Use this URL to cite or link to this record in EThOS: https://ethos.bl.uk/OrderDetails.do?uin=uk.bl.ethos.301020
Title: MAGNET - a dynamic resource management architecture
Author: Kostkova, Patricie
Awarding Body: City University
Current Institution: City, University of London
Date of Award: 1999
Availability of Full Text:
Access from EThOS:
Access from Institution:
Abstract:
This thesis proposes a new dynamic resource management architecture, Magnet, to meet the requirements of users in flexible and adaptive systems. Computer systems no longer operate in centralized isolated static environments. Technological advances, such as smaller and faster hardware, and higher reliability of networks have resulted in the growth of mobility of computing and the need for run-time reconfigurability. The dynamic management of this diversity of resources is the central issue addressed in this thesis. Applications in environments with frequently changing characteristics are required to participate in dynamic resource management, to adapt to ever-changing conditions, and to express their requirements in terms of quality of service. Magnet enables dynamic trading of resources which can be requested indirectly by the type of service they offer, rather than directly by their name. A dedicated component, the Trader, matches requests for services against demands and establishes a component binding - resource allocation. In addition, the architecture is extensible - it does not constrain the information on services and allows user-customization of the matching process. Consequently, this allows resource definitions to be parametrized (to include QoS-based characteristics), and the matching process to be user-customized (to preform QoS-based negotiation). In order to fulfill the requirements of users relying on ever-changing conditions, Magnet enables runtime adaptation (dynamic rebinding) to changes in the environment, constant monitoring of resources, and scalability of the architecture. The generality of the Magnet architecture is illustrated with several examples of resource allocation in dynamic environments.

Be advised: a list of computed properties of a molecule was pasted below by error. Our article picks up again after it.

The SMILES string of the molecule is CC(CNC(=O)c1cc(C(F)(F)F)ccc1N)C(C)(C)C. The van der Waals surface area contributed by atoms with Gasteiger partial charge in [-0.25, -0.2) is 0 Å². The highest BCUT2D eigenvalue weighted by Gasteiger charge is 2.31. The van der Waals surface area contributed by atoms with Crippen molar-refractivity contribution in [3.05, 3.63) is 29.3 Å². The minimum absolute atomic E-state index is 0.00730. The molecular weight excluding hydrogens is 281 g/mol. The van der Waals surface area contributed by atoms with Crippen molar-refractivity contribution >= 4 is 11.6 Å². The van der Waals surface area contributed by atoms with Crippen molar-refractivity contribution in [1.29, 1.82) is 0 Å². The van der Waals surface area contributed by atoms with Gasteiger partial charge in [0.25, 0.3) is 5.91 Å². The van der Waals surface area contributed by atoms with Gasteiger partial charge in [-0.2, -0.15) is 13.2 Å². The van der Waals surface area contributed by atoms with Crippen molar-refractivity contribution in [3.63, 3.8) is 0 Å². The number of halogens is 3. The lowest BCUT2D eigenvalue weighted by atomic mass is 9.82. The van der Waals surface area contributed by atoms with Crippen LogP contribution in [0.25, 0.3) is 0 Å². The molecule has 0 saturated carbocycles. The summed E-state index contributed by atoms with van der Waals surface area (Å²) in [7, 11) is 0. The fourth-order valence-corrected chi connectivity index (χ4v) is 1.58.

Supervisor: Not available Sponsor: Not available
Qualification Name: Thesis (Ph.D.) Qualification Level: Doctoral
EThOS ID: uk.bl.ethos.301020  DOI: Not available
Keywords: Distributed systems; Operating systems
Share: